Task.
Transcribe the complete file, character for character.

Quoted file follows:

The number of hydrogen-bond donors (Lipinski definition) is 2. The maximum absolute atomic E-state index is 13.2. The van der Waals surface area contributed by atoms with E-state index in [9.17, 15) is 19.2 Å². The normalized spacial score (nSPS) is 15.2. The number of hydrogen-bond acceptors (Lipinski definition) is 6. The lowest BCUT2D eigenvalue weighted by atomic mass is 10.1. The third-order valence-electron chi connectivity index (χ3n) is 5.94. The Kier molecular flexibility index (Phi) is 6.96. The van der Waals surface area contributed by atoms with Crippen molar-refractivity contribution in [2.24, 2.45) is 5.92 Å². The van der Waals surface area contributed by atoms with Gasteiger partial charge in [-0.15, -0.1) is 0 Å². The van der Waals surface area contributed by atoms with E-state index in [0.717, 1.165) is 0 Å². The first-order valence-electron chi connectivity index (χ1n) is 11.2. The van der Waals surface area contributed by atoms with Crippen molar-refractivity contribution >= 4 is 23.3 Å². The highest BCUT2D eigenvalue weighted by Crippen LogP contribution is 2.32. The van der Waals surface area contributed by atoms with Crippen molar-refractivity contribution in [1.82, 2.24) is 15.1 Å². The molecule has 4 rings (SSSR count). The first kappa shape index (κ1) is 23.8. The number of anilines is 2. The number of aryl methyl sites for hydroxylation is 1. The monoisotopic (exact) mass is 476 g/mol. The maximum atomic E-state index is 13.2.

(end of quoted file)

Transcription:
The number of hydrogen-bond donors (Lipinski definition) is 2. The maximum absolute atomic E-state index is 13.2. The van der Waals surface area contributed by atoms with E-state index in [9.17, 15) is 19.2 Å². The normalized spacial score (nSPS) is 15.2. The number of hydrogen-bond acceptors (Lipinski definition) is 6. The lowest BCUT2D eigenvalue weighted by atomic mass is 10.1. The third-order valence-electron chi connectivity index (χ3n) is 5.94. The Kier molecular flexibility index (Phi) is 6.96. The van der Waals surface area contributed by atoms with Crippen molar-refractivity contribution in [2.24, 2.45) is 5.92 Å². The van der Waals surface area contributed by atoms with Gasteiger partial charge in [-0.15, -0.1) is 0 Å². The van der Waals surface area contributed by atoms with E-state index in [0.717, 1.165) is 0 Å². The first-order valence-electron chi connectivity index (χ1n) is 11.2. The van der Waals surface area contributed by atoms with Crippen molar-refractivity contribution >= 4 is 23.3 Å². The highest BCUT2D eigenvalue weighted by Crippen LogP contribution is 2.32. The van der Waals surface area contributed by atoms with Crippen molar-refractivity contribution in [1.82, 2.24) is 15.1 Å². The molecule has 4 rings (SSSR count). The first kappa shape index (κ1) is 23.8. The number of anilines is 2. The number of aryl methyl sites for hydroxylation is 1. The monoisotopic (exact) mass is 476 g/mol. The maximum atomic E-state index is 13.2.